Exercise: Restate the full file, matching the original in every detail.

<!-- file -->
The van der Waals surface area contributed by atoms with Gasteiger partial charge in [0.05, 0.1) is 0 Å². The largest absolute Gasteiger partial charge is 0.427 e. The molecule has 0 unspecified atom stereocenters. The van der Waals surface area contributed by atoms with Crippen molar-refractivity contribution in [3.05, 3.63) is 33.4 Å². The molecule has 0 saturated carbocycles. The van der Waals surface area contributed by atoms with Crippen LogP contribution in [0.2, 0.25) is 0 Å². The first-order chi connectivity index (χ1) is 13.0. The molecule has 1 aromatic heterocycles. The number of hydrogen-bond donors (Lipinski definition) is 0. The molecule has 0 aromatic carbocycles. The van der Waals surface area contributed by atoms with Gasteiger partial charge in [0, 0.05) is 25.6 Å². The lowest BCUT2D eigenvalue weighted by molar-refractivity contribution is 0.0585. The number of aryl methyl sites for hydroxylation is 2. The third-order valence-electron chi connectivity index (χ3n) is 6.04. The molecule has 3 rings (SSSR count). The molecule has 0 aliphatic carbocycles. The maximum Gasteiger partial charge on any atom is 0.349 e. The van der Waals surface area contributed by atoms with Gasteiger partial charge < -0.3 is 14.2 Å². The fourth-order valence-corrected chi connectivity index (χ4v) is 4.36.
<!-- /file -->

The van der Waals surface area contributed by atoms with Gasteiger partial charge in [0.05, 0.1) is 0 Å². The largest absolute Gasteiger partial charge is 0.427 e. The molecule has 0 unspecified atom stereocenters. The van der Waals surface area contributed by atoms with Crippen molar-refractivity contribution in [3.05, 3.63) is 33.4 Å². The molecule has 0 saturated carbocycles. The van der Waals surface area contributed by atoms with Crippen LogP contribution in [0.2, 0.25) is 0 Å². The first-order chi connectivity index (χ1) is 13.0. The molecule has 1 aromatic heterocycles. The number of hydrogen-bond donors (Lipinski definition) is 0. The molecule has 0 aromatic carbocycles. The van der Waals surface area contributed by atoms with Gasteiger partial charge in [0, 0.05) is 25.6 Å². The lowest BCUT2D eigenvalue weighted by molar-refractivity contribution is 0.0585. The number of aryl methyl sites for hydroxylation is 2. The third-order valence-electron chi connectivity index (χ3n) is 6.04. The molecule has 3 rings (SSSR count). The molecule has 0 aliphatic carbocycles. The maximum Gasteiger partial charge on any atom is 0.349 e. The van der Waals surface area contributed by atoms with Gasteiger partial charge < -0.3 is 14.2 Å². The fourth-order valence-corrected chi connectivity index (χ4v) is 4.36.